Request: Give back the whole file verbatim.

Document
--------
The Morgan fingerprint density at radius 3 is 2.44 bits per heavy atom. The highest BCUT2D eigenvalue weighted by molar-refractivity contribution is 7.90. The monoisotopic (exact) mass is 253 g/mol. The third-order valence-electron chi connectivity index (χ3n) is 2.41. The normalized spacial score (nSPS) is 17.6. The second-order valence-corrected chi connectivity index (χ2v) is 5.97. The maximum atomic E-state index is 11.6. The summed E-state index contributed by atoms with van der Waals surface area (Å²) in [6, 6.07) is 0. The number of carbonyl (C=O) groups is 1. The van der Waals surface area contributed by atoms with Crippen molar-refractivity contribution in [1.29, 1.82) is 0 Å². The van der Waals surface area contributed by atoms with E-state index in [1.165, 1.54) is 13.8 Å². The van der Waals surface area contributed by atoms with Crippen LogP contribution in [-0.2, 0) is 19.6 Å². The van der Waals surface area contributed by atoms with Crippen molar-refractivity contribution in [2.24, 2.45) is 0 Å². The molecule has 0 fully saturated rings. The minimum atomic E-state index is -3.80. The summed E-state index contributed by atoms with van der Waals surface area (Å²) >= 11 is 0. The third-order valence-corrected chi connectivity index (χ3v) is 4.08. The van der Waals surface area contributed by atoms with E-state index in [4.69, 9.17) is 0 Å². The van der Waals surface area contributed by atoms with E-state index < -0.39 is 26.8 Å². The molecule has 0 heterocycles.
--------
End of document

The Morgan fingerprint density at radius 3 is 2.44 bits per heavy atom. The highest BCUT2D eigenvalue weighted by molar-refractivity contribution is 7.90. The monoisotopic (exact) mass is 253 g/mol. The third-order valence-electron chi connectivity index (χ3n) is 2.41. The normalized spacial score (nSPS) is 17.6. The second-order valence-corrected chi connectivity index (χ2v) is 5.97. The maximum atomic E-state index is 11.6. The summed E-state index contributed by atoms with van der Waals surface area (Å²) in [6, 6.07) is 0. The number of carbonyl (C=O) groups is 1. The van der Waals surface area contributed by atoms with Crippen molar-refractivity contribution in [1.29, 1.82) is 0 Å². The van der Waals surface area contributed by atoms with E-state index in [1.165, 1.54) is 13.8 Å². The van der Waals surface area contributed by atoms with Crippen LogP contribution in [-0.2, 0) is 19.6 Å². The van der Waals surface area contributed by atoms with Crippen molar-refractivity contribution in [2.24, 2.45) is 0 Å². The molecule has 0 fully saturated rings. The minimum atomic E-state index is -3.80. The summed E-state index contributed by atoms with van der Waals surface area (Å²) >= 11 is 0. The third-order valence-corrected chi connectivity index (χ3v) is 4.08. The van der Waals surface area contributed by atoms with E-state index in [4.69, 9.17) is 0 Å². The van der Waals surface area contributed by atoms with E-state index < -0.39 is 26.8 Å². The molecule has 0 heterocycles.